Aims of the project:
- Regeneration of a 50ha derelict area of Glasgow
The scheme includes the regeneration of a mixture of occupied, vacant and derelict contaminated land including the site demolition of former residential tower blocks, followed by extensive remediation, land regeneration and the construction of new serviced development platforms (including installing new sustainable urban drainage, roads, utilities, landscaped grounds and public realm).
Key challenges and how were these overcome:
- Developing an integrated engineering solution that delivers an optimum cost-benefit solution to the client whilst complying with stakeholders, statutory and non-statutory requirements on this large contaminated land site
Key success factors:
- This project will significantly enhance north Glasgow’s regeneration by removing derelict communities and social blight, whilst providing new opportunities for employment and higher quality housing to support sustainable growth in this area
- Challenges included supporting residents whilst regeneration of the area is started, including relocating two schools and a community centre. Various public engagements have been undertaken to get across the importance of the regeneration and the benefits it will bring, some of the in the immediate future whilst others are longer term, central to this is the message that success of the regeneration is driven by a collaborative approach between all with engineering at its core.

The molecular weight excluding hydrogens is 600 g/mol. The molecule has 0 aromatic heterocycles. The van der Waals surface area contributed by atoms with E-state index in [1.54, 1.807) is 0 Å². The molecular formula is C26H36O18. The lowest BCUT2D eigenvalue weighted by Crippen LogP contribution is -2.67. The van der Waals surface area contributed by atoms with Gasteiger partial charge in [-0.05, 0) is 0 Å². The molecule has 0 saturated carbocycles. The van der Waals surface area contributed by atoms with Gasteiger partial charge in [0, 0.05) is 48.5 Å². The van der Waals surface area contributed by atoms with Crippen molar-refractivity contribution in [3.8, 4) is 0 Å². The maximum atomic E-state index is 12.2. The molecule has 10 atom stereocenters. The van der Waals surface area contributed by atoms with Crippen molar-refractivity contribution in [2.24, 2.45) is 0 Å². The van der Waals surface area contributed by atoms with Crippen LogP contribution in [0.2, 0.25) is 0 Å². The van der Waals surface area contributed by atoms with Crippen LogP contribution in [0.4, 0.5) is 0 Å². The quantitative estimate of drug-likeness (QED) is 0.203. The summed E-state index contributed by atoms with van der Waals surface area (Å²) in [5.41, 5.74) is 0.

Organisation: Glasgow City Council
Delivery Agents: Gardiner & Theobald
How long has the project been operational: Since 2017
How long has the project been operational:Since 2005, Glasgow City Council has been working with the Glasgow Housing Association and the Scottish Government to establish a new approach to the regeneration of eight key areas in the city. Sweco have been engaged on various aspects of a
number of these areas. Sweco´s history has been proudly connected with various regeneration schemes in Glasgow over the last two decades when Sweco designed and delivered the enabling works for the 2014 Commonwealth Games Athletes’ Village in the city’s east end. Sighthill is still in progress and is the largest of the eight areas.
How long the project took from concept approval to implementation: Glasgow started planning in 2005. In 2009, Scottish Ministers gave the green light for an early action programme to be initiated. The Sighthill phase was triggered in 2013 and will complete in 2020.
How was the project funded?Financing from government budgets and subsequent significant
inward investment into brownfield sites, including City Deals
Total project cost: £1.7M Sweco fee. £110M Development Cost
Picture courtesy of: Sweco